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 Post subject: Re: Books: The Head Girl of the Chalet School
PostPosted: 07 Feb 2017, 03:37 
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I did a science-math heavy degree, and missing most of a term due to illness would be a serious problem, particularly in the latter part of the program, because of the cumulative nature of the courses. The next term you'd be missing most of the pre-requisites for the new courses, and at senior levels courses were generally only offered one semester a year. If you missed enough of it, you might need to take a year off to get you back on schedule.

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 Post subject: Re: Books: The Head Girl of the Chalet School
PostPosted: 07 Feb 2017, 14:42 
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Dawn09 wrote:
One of the real delights of this book for me was reading the uncut version for the first time. Not only did it provide information on just who exactly 'the Stuffer' and 'Maria' were, but it also provided background details about Mademoiselle's life as a governess and why she was prepared to take her chances with Madge. There is also that lovely conversation between Madge and Mademoiselle where the former shows true gratitude to her friend for taking the reins so that Madge could marry.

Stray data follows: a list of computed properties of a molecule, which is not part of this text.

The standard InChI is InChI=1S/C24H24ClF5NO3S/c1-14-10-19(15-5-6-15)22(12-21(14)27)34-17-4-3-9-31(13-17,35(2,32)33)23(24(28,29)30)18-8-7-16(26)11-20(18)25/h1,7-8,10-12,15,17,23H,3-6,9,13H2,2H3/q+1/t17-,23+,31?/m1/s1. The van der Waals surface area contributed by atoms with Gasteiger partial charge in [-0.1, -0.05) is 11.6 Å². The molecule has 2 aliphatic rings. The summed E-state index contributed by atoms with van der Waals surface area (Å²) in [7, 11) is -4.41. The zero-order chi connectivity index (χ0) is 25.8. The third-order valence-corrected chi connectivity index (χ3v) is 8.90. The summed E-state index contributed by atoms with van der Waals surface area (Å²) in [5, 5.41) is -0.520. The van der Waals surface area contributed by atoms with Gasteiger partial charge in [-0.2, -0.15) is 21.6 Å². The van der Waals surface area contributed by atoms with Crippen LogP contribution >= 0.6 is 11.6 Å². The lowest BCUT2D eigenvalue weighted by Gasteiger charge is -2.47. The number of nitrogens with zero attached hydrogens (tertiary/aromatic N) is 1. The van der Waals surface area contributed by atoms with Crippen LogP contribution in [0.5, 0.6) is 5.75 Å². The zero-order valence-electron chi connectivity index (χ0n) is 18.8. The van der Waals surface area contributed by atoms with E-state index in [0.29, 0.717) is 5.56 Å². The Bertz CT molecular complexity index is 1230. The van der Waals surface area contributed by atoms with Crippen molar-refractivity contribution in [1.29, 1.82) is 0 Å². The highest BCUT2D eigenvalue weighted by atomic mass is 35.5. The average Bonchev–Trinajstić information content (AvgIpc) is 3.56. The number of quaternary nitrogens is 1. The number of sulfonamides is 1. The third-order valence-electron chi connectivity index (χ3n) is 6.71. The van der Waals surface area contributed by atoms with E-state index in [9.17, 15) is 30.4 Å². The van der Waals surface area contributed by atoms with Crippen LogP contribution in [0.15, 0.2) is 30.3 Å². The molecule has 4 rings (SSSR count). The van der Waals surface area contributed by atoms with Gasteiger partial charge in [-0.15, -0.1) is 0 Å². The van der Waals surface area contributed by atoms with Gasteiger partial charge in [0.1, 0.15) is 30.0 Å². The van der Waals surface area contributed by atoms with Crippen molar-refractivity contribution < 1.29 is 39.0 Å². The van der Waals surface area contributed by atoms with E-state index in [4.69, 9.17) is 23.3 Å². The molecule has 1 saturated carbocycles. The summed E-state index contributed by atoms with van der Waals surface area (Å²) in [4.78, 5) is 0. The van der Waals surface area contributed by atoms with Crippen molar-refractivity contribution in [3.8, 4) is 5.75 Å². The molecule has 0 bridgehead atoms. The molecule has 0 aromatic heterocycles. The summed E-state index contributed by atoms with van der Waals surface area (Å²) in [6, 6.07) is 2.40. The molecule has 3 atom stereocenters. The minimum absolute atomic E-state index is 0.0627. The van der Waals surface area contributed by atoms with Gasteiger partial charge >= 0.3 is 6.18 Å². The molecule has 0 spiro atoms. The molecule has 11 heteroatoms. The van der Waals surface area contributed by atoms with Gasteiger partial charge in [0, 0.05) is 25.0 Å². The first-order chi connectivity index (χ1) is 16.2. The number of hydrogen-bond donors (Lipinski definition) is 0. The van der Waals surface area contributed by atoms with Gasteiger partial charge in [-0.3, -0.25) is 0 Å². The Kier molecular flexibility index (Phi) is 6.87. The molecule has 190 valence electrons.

As a Grizel fan, I like the fact that she makes good and proves herself worthy of Madge and Mademoiselle's trust. And although Joey herself has a few regressions still to come, she shows her first bit of maturity when Madge is so ill after David's birth.


Me too Dawn - I always see this as the book where EBD is determined to have Grizel shine. I was also glad to clear up the mystery of the Stuffer and Maria - why edit them out of one book and leave them in another??? :banghead:

Interesting points about the Robin - I think EBD is not massively keen on writing the tweenie age, although I think the books featuring characters of that age are among the strongest ones.


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 Post subject: Re: Books: The Head Girl of the Chalet School
PostPosted: 12 Feb 2017, 01:08 
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This is the book where it's building up to Madge being Robin's foster mother. She is described as taking the place of the mother who died and Robin clearly loves her and regards her in that light.

But more interestingly there is a sentence saying Madge would have liked Robin to skip the Salzburg trip but didn't want feel it was her place to say anything as the father had agreed. But her father has no problems in another book with Madge imposing discipline when Robin had misbehaved so he probably would have listened to her.

Did EBD kill off Captain Humphries simply because she wanted to make Robin a 'real' member of the Russell family and could not figure out a place for him in it?